This brief segment summarizes an important randomized trial in which people with knee osteoarthritis fared just as well with nonsurgical treatments such as pain killers and physical therapy as they did when they received these treatments plus arthroscopic surgery. The study confirms findings from an earlier sham-controlled trial showing that people with osteoarthritis of the knee were no better after arthroscopic surgery than after sham surgery.
The segment covers some of this essential information, but not all. Missing are mention of the costs of treatment, which are substantial–and arguably the driving force behind the study; the harms of treatment, which appear to be few and rarely serious; and the fact that people randomized to receive surgery also received nonsurgical treatments.
The newscast also overstates the trial’s conclusions. In an attempt to explain precisely who the findings apply to, it cites an orthopaedic surgeon who wrote the editorial that accompanied the new study. He says that many people who have arthritis “have other problems such as a torn meniscus or a loose piece of cartilage in the knee who may be helped by arthroscopic surgery.” What is the evidence to support this statement? Is it based on findings from a high-quality randomized trial—or the same type of observational evidence that for so long led people to believe arthroscopy was beneficial for arthritis? (Answer: To our knowledge, the latter.) The study’s authors say their findings to not support this view. They write, “Although some may argue that treatment is beneficial for patients with mechanical symptoms of catching or locking or those with early [osteoarthritis]”—i.e., patients with symptoms attributed to meniscal tears or stray bits of “cartilage”—“prespecified subgroup analyses also failed to show efficacy in this population of patients.” The investigators go on to remind readers that their trial intentionally excluded people with large meniscal tears (known as “bucket handle” tears), “in whom arthroscopic surgery is considered an effective intervention.” Note that the researchers do not say that arthroscopy is “proven” to be effective even in these people.
The researchers’ well-designed and carefully executed trial attempts to answer a very important but specific question. This segment both under-informs and misinforms viewers about its meaning.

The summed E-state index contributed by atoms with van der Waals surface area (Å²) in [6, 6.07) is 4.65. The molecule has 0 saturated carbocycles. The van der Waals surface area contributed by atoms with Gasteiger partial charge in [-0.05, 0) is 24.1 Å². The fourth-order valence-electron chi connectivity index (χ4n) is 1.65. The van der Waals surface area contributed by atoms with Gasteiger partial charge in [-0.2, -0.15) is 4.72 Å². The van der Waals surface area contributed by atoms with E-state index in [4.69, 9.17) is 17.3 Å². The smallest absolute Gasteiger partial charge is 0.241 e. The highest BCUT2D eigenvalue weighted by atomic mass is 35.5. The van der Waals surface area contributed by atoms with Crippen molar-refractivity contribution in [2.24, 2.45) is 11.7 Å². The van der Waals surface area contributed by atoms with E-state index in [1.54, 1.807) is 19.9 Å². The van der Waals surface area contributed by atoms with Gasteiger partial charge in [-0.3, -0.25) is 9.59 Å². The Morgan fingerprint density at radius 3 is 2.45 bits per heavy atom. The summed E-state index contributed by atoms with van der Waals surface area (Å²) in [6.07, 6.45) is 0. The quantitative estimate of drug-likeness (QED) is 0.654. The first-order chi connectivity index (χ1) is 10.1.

The story says that arthroscopy to treat knee osteoarthritis is “not worth the expense or risk,” but it fails to mention what the costs are either to the individual or the community. Costs are substantial, and arguably the driving force behind the study. To ignore them is a significant oversight.
The newscast accurately states that arthroscopy is usually not helpful for people with knee osteoarthritis. It does not mention the duration of the trial (2 years) or the outcome measured (a validated arthritis assessment score).
Moreover, one of the physicians interviewed in the story appears to overstate the findings. He suggests that arthroscopy may be beneficial for people whose only problem is a tear of the meniscus. The study’s authors specifically address this view, and suggest that it may not be true. They write, “Although some may argue that treatment is beneficial for patients with mechanical symptoms of catching or locking or those with early [osteoarthritis]”—i.e., patients with symptoms attributed to meniscal tears—“prespecified subgroup analyses also failed to show efficacy in this population of patients.” They go on to point out that their trial intentionally excluded people with large meniscal tears (known as bucket handle tears), “in whom arthroscopic surgery is considered an effective intervention.” Note that they do not say that arthroscopy is “proven” to be effective even in these people.
Viewers hear the word “risk” once during the newscast—in the closing line of the story. But the story says nothing about the seriousness or frequency of the risks. Fortunately, risks appear to be few and serious problems rare.
The newscast explains the key study design facts—that this is a randomized, controlled trial. However, in saying that the researchers randomized people “to either receive the surgery or just physical therapy and pain relievers,” it fails to adequately describe the treatments. Those who had surgery also received the nonsurgical treatments, an important design feature.
The newscast does not exaggerate the importance of knee osteoarthritis, a widespread and often disabling condition.
The newscast cites two sources—a coauthor of the new trial and an independent source with no apparent conflict of interest.
The story describes some of the nonsurgical strategies (physical therapy and pain relievers) used to treat knee osteoarthritis, although the amount of detail is quite limited.
It’s clear from the newscast that knee arthroscopy, performed “almost a million times a year,” is widely available.
The newscast makes it clear that this treatment has been around a while, and studied before.
There is no obvious use of text from the press release.